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you know the condition of it is thus with men, they will hear a sinner, whose conscience is awake, these parables with delight, and reand lets him see his sin and his con-ceive the doctrines contained in them dition ? Look upon David, when he with cheerfulness. had been guilty of adultery and mur They will understand, for instance, der: hear how he expresses his grief, with the greatest satisfaction imagin(Psalm xxxviii.) “My sorrow is con- able, that by the Shepherd, who went tinually before me; for mine iniqui- to seek his lost sheep, is meant Jesus ties are gone over mine head; as an Christ, who came into the world to seek heavy burden, they are too heavy and to save sinners : when they hear for me."-Look upon St. Peter, when what pains he took to find it; how he he had denied his Lord, and thought took it upon his shoulders; how he upon it, you will find him weeping rejoiced that he had found it, &c., bitterly.See the Publican in the they will then apply this parable to temple; he dares not so much as lift themselves; they will see plainly that up his eyes, but smites upon his God desires their conversion; that breast and cries, “God be merciful if he desires it, he will afford them unto me a sinner.” In one word, all the means of being converted; consider the penitent woman at the that their souls are dear in his sight, feet of Jesus washing his feet with her or else he would not have sent his tears. What was all this for? Our own Son to seek and to save them ; Lord will tell you, "her sins were then they will see and acknowledge many;" Christ had forgiven her the tender love of this good Shepupon her repentance; and thus she herd, who spared no pains to find his expresses her love and thankfulness. lost sheep; they will therefore love She looked upon it as the greatest him, desire to please him, and not mercy in the world, to be restored to willingly do anything that may justly the favour of God, and she could not offend him. . but shew it by her love and by her And when they hear again the tears. And if we are not thus parable of the Woman that had lost affected, when we consider how mer a piece of silver, what concern she ciful God has been to us, it is because had upon her, what pains she took we are not truly sensible what it is to find it, what pleasure she had to be out of his favour, what it is to when she had found it, they will be under his displeasure. In short, easily see that all this is matter of the it is because our consciences were greatest comfort to sinners; that if never well awake.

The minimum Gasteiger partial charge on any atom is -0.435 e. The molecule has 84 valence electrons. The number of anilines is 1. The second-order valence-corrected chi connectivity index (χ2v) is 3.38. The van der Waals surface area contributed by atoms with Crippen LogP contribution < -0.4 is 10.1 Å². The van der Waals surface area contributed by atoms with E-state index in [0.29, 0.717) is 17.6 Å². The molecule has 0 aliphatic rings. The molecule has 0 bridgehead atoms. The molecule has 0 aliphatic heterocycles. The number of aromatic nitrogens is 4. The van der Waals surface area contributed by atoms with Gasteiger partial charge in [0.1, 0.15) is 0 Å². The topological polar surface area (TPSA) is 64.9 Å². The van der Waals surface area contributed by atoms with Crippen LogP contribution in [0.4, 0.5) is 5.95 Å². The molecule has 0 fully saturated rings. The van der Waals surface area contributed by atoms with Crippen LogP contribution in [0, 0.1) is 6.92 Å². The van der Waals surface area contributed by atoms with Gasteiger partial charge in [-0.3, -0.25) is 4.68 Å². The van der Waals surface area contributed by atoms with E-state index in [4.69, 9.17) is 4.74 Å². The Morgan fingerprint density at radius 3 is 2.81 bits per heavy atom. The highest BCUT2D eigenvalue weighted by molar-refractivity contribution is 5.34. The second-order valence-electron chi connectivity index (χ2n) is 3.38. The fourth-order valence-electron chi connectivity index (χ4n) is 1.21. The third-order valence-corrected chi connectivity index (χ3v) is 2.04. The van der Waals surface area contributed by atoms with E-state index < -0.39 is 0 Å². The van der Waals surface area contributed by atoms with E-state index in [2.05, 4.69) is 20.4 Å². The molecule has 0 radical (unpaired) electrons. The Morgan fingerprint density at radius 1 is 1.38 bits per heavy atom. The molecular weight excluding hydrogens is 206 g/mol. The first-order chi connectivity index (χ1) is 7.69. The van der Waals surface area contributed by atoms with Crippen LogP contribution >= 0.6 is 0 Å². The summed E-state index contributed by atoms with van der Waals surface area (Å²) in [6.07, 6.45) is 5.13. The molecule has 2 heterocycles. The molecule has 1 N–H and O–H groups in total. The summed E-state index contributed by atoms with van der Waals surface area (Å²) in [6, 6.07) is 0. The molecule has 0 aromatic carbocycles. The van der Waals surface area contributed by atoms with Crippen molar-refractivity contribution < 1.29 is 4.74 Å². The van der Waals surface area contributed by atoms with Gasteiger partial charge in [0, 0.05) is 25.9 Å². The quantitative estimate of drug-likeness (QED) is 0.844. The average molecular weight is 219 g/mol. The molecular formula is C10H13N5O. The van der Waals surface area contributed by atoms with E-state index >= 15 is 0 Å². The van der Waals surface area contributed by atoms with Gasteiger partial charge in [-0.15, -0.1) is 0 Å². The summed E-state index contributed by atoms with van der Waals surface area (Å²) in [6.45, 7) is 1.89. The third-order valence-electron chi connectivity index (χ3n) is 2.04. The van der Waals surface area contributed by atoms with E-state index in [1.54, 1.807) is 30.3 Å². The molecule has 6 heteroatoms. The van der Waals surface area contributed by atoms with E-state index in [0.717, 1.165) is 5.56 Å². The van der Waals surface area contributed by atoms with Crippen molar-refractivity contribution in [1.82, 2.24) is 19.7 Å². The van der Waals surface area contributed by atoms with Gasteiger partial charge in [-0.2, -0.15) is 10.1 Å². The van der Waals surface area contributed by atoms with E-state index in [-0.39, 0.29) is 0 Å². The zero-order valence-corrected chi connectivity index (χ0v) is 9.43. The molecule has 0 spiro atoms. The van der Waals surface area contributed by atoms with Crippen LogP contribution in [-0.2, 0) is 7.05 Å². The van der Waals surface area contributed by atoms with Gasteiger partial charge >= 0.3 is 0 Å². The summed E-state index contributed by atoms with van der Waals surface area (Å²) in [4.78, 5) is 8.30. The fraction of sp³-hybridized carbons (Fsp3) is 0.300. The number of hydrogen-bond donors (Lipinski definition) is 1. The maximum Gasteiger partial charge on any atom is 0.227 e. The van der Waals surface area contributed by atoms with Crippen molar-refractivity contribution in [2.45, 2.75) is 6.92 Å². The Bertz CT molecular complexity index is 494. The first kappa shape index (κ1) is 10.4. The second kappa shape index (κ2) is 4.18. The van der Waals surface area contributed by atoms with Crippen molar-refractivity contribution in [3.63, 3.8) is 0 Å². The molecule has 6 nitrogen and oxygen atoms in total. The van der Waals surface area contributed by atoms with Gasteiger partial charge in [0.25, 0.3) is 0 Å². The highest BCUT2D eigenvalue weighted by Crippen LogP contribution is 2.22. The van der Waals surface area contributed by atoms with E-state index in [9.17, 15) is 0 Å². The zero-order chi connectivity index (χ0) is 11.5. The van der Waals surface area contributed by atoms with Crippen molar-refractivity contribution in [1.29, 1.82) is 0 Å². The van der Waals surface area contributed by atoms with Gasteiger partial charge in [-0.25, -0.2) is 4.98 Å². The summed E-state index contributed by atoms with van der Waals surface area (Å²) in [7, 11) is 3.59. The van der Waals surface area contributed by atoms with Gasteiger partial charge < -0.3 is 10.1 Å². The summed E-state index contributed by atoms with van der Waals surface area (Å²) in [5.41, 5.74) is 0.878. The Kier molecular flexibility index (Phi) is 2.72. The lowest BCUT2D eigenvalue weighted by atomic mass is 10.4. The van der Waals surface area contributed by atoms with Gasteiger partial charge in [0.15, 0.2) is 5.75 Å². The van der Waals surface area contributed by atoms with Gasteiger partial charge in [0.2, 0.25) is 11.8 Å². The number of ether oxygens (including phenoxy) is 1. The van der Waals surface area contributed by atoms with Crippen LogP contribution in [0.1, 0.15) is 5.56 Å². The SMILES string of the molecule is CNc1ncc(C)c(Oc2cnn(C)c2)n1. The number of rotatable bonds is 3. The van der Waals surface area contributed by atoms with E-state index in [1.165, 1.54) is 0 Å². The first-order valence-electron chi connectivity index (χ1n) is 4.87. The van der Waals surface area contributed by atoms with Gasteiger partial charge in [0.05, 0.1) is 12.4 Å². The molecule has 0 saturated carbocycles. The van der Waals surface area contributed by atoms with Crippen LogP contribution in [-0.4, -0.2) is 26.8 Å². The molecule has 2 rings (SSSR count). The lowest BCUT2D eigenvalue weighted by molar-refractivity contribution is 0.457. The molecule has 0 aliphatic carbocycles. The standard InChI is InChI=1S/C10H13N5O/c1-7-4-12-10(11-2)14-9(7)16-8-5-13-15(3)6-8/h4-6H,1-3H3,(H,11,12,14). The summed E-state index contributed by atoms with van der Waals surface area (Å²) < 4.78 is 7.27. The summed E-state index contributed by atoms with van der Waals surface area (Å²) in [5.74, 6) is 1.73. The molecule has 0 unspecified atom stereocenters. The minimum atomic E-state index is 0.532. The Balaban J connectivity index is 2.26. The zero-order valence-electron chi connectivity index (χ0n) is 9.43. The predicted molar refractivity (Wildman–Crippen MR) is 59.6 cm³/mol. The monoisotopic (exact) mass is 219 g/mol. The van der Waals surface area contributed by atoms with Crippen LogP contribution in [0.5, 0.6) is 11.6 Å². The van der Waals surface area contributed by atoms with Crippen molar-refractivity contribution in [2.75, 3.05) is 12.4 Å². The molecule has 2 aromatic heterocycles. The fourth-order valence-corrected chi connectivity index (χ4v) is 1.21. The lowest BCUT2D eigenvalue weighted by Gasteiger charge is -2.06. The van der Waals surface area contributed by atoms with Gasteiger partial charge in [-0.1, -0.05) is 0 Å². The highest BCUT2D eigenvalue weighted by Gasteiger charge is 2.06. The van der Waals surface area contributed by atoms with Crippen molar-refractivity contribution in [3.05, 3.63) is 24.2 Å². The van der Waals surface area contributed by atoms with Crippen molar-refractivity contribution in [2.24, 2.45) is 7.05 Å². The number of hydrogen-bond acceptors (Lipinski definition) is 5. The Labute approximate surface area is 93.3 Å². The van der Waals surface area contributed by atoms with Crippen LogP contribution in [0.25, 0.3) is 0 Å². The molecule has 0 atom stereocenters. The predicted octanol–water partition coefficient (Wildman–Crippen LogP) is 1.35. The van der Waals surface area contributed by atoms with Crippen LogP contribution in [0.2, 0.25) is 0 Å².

the angels rejoice upon the converThey that are whole (or think sion of a sinner, it is because God is themselves so) care not for a physi- pleased with it, and because they cian, but they that are sick. "Come know that God will not reject any unto me,” saith our Lord, "all ye that return to him. that travail and are heavy laden, and And they will be still more conI will give you rest.” When once vinced of this, when they go on to

consider the circumstances of the Prodigal Son. He left his father's

♡ CCVI. house without his leave; that which

CHAP. XV. 11-32. his father gave him to maintain him decently he spent upon harlots; he

The parable of the Prodigal Son. never thought upon his father, nor the sad affliction he gave him, till he 11 And he said, A certain could live nowhere else: these are man had two sons : all instances of a vile behaviour; and